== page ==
By Nancy Walsh / MedPage Today
Medicare’s failure to provide lifelong coverage for immunosuppressive therapy after kidney transplant is bad for patients and for the system’s finances, two researchers argued.
The policy forces many patients to give up anti-rejection drugs, leading to graft failure and a return to dialysis, according to John S. Gill, MD, of the University of British Columbia in Vancouver, and Marcello Tonelli, MD, of the University of Alberta in Edmonton.
The immunosuppressive drugs needed by every renal transplant recipient have an annual price tag of $15,000 to $20,000, yet dialysis after graft failure can cost $75,000, they wrote online in the New England Journal of Medicine.
Moreover, one-quarter of patients who return to dialysis after failure of their transplants die within two years.
“Failing to pay for ongoing immunosuppression ensures that Medicare’s initial investment in kidney transplantation is squandered, that patients die prematurely, and that U.S. taxpayers pay for a more expensive but inferior therapy after some transplants fail unnecessarily,” Gill and Tonelli asserted.
Currently, Medicare pays for immunosuppressive treatment for three years after transplantation except for patients 65 and older or who are unable to work because of disabilities.
This stands in stark contrast to policies in other countries such as Canada and Great Britain, where lifelong coverage is guaranteed — and where five-year survival rates are 80% and 78%, respectively, compared with 69% in the U.S.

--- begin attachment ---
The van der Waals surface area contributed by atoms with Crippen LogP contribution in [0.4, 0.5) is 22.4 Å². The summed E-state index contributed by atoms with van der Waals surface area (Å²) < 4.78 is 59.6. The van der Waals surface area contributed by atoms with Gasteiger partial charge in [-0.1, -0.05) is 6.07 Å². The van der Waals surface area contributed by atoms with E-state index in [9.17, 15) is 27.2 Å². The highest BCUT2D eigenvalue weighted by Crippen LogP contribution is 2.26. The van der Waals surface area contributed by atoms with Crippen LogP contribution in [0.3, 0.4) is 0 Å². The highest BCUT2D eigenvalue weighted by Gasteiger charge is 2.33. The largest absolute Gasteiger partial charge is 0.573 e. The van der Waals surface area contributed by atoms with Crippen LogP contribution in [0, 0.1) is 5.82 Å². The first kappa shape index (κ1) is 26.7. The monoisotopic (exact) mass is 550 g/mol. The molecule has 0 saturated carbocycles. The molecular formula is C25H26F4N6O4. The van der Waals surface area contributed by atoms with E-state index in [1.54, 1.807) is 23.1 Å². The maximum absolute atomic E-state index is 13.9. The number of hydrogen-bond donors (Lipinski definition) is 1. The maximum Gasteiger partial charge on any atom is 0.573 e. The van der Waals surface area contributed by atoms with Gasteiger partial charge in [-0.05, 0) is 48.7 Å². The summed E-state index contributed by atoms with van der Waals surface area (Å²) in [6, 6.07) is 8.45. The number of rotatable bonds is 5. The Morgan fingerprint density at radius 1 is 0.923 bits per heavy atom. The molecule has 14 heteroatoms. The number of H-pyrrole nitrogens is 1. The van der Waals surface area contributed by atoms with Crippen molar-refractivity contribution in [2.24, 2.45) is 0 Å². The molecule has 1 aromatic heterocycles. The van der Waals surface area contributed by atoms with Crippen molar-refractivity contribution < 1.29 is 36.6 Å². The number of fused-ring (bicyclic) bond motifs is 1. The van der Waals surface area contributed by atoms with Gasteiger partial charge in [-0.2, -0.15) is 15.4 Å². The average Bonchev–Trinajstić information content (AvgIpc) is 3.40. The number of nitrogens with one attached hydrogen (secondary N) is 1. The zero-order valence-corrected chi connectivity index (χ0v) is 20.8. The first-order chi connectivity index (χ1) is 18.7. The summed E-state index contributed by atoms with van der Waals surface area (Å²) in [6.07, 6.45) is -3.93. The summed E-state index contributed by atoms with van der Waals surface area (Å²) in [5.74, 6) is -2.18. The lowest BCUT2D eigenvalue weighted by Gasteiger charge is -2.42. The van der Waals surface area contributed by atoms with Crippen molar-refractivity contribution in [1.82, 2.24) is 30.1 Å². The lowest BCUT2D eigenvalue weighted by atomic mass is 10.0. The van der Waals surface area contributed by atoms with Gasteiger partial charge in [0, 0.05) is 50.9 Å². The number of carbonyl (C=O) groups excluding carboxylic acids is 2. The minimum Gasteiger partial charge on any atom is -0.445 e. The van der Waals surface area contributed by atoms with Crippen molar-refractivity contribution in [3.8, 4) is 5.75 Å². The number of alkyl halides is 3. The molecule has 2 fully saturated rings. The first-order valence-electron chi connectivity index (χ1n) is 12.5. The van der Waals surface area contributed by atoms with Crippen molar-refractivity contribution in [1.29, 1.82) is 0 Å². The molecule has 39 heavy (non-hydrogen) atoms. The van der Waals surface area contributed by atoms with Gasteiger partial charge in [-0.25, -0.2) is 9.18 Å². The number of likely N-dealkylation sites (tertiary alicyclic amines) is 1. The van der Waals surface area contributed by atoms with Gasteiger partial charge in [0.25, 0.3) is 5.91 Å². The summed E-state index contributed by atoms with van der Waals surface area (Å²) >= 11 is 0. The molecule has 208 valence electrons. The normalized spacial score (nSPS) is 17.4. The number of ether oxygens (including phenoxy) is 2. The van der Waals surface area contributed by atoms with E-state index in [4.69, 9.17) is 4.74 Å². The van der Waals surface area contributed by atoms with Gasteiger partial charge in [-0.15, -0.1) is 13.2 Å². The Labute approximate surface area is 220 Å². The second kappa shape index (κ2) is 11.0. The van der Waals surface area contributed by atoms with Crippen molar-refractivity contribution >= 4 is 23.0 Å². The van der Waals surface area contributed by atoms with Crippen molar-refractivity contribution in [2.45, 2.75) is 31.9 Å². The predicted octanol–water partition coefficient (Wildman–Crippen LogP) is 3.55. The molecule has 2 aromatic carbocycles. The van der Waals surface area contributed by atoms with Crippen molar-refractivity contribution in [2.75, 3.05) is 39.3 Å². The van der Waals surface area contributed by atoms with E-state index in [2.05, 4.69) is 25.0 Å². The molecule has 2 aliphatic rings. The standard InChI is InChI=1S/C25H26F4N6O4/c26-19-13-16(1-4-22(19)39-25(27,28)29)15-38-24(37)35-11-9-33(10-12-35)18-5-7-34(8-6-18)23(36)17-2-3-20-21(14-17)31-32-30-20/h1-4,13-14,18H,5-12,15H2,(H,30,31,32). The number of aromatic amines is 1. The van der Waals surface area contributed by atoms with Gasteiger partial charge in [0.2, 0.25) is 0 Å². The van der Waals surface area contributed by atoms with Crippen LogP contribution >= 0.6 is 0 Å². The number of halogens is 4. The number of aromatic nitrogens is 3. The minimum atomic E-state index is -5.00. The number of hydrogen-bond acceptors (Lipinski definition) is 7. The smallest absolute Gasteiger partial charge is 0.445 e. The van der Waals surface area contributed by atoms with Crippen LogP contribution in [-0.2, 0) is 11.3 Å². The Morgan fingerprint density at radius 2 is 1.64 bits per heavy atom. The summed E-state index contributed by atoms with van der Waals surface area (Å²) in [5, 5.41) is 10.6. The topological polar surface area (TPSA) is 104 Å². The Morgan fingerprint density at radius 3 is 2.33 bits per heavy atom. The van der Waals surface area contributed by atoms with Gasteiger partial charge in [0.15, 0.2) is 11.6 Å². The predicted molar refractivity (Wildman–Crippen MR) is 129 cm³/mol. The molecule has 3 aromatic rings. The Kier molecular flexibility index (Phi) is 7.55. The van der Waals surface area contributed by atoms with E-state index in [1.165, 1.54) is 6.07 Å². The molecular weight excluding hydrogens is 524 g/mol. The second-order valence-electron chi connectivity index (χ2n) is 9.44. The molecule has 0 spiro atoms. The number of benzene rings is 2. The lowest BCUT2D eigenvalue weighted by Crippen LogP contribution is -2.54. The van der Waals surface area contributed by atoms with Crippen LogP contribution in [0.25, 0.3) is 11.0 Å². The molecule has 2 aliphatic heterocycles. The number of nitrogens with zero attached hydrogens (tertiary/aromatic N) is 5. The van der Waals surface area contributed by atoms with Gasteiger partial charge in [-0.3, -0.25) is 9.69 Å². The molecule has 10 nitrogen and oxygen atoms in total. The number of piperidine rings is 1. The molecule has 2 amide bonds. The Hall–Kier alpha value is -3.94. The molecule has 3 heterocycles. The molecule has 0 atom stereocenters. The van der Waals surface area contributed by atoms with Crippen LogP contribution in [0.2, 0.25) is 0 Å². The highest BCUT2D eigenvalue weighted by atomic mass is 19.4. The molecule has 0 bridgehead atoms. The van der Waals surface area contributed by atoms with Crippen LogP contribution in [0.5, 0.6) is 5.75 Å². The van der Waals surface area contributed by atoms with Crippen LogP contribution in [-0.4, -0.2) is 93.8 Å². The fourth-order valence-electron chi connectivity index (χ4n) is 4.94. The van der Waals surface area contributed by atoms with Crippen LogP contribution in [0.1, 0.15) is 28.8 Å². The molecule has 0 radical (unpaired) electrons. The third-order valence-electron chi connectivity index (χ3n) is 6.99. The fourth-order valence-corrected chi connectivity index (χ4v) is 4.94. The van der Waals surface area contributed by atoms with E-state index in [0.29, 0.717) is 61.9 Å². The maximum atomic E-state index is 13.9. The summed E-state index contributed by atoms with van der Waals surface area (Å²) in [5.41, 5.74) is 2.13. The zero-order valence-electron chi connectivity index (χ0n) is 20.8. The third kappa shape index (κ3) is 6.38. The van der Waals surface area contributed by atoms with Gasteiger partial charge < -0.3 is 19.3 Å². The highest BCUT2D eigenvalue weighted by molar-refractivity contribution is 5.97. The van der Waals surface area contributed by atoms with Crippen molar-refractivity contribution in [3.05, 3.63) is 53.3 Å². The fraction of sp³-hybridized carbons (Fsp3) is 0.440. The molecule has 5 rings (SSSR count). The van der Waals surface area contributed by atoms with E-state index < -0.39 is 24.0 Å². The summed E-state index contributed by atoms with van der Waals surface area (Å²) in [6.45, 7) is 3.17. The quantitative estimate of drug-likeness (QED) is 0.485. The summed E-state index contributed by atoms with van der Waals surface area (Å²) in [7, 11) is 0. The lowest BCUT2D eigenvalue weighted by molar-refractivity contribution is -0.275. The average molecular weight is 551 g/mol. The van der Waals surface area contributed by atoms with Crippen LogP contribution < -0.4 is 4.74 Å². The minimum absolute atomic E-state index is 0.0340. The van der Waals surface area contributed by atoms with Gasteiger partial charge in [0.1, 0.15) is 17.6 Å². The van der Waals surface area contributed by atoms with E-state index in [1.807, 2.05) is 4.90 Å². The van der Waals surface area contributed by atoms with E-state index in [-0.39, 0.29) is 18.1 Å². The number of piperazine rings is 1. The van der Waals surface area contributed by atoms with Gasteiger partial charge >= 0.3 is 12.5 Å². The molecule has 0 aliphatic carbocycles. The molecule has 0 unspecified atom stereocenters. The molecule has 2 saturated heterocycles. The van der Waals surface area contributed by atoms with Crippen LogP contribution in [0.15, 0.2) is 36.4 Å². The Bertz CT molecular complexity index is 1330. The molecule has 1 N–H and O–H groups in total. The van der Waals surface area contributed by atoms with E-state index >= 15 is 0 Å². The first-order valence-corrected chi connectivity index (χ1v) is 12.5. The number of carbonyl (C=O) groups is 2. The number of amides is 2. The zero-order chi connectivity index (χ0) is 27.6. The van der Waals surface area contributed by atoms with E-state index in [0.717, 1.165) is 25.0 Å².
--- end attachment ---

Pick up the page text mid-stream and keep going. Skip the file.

The notion that lifelong treatment should not be government funded arose from the expectation that transplantation would result in patients remaining employed and being eligible for private insurance, “optimism [that] is not borne out by the current reality,” the authors observed.
Almost 20 years ago Medicare extended the payment for this treatment from one to three years, which began to reduce the demographic disparities in outcomes following renal transplantation.
Yet in a survey two years ago, 70% of kidney transplant programs in the U.S. reported that patients were experiencing serious difficulties in paying for their medications, and 68% had graft failures and deaths when patients stopped treatment because of cost.
With lifelong coverage, Medicare would save about $200 million each year, according to Gill and Tonelli, and the effects would be most dramatic among groups with few economic resources.
The disparity in outcomes affects both living and deceased donor grafts. In both types of transplant, graft loss after three years is significantly more common among patients relying on Medicare for insurance compared with those who have lifelong private insurance coverage (P<0.001).
Gill and Tonelli indicated that congressional passage of the Comprehensive Immunosuppressive Drug Coverage for Kidney Transplant Patients Act of 2011 would fix the problem. The bill “represents a key opportunity to correct an irrational, needlessly wasteful policy that has harmed many U.S. patients,” they wrote.